By Shaundra Palehgyi
By Shaundra Palehgyi
Today we are at a heightened state of awareness concerning medical issues, especially cancer.
Advertisements, rallies, walk-a-thons, and general vendettas catch our attention and spark our questions.
Even with all these advances in modern medicine, we still don’t know everything and anything new and unfamiliar may pose inherent risks.
In the 1960’s, along with the sexual revolution, came oral contraceptives and more commonly known as “The Pill.”
The pill has several benefits; however, the current debate is whether or not use of the pill increases women’s risk for different types of cancer.
Recent studies that have been made suggests something different.
It has been suggested that a cause of breast cancer could be the long exposure to high levels of estrogen; putting women who start their menstrual cycle early will start menopause late.
Women who have their first child after 30 years of age or who don’t have children are at a higher risk.
Breast tissue is directly influenced by estrogen. Since the pill is an artificial hormone (estrogen) booster, it seems natural that it may increase the risk of breast cancer.
On the other hand, most studies show that the pill decreases the risk of cervical cancer. Cervical cancer is the trendy concern these days. It can be caused by human papilloma virus.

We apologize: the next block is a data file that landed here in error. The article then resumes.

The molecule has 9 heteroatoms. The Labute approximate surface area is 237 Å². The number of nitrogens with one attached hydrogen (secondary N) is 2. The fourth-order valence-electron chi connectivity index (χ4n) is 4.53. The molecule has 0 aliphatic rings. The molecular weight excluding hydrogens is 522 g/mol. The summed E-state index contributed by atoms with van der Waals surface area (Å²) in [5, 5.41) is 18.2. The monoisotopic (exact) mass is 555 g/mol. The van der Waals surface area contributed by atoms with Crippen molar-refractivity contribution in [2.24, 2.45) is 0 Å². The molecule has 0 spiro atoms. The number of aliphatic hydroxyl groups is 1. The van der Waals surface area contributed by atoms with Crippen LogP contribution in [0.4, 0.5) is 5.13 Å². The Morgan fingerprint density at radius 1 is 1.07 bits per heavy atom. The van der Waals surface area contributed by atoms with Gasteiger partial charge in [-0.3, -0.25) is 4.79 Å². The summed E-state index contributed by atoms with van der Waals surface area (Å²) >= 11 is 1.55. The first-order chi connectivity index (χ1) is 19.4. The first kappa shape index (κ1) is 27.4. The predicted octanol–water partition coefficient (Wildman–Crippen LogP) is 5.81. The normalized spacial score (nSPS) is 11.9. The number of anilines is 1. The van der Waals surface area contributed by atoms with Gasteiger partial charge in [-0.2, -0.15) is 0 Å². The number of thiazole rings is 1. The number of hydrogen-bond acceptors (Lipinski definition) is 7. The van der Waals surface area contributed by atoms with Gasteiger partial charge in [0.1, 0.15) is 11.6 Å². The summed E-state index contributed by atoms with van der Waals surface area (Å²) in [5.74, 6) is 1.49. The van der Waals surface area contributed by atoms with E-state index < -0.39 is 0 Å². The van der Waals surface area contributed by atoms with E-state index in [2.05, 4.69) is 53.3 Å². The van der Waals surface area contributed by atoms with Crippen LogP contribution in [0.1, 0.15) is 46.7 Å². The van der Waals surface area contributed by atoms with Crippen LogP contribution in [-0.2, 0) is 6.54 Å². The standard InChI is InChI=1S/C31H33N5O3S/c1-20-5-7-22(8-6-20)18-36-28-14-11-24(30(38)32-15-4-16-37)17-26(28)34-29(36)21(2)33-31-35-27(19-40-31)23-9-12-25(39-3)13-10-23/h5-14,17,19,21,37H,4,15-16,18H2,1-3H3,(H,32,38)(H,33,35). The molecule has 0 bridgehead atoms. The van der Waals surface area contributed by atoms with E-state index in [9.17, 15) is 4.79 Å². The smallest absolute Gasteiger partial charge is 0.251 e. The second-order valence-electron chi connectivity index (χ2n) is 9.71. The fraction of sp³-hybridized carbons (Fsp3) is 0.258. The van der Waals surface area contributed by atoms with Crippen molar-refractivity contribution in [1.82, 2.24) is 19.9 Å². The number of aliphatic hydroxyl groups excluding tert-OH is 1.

About ten years after discontinuing use of oral contraceptives, women will experience approximately the same level of risk of cancer as if they had never taken any at all.
Also, for white women who take the pill, the risk of liver cancer may be increased.
Then again, according to the “professionals,” all studies contradict one another.
This may be because the levels of hormones used have changed since oral contraceptives were first.
Perhaps it is because it takes up to ten years for breast cancer to even become visible.
Since the pill has only been around half a century, there hasn’t been enough time to accurately study the long terms effects.
The pill may increase the risk of cancer. And if it does, most doctors would say that the benefits far outweigh the risks anyway.
If you’re willing to take the risk, then you can do so at your own risk.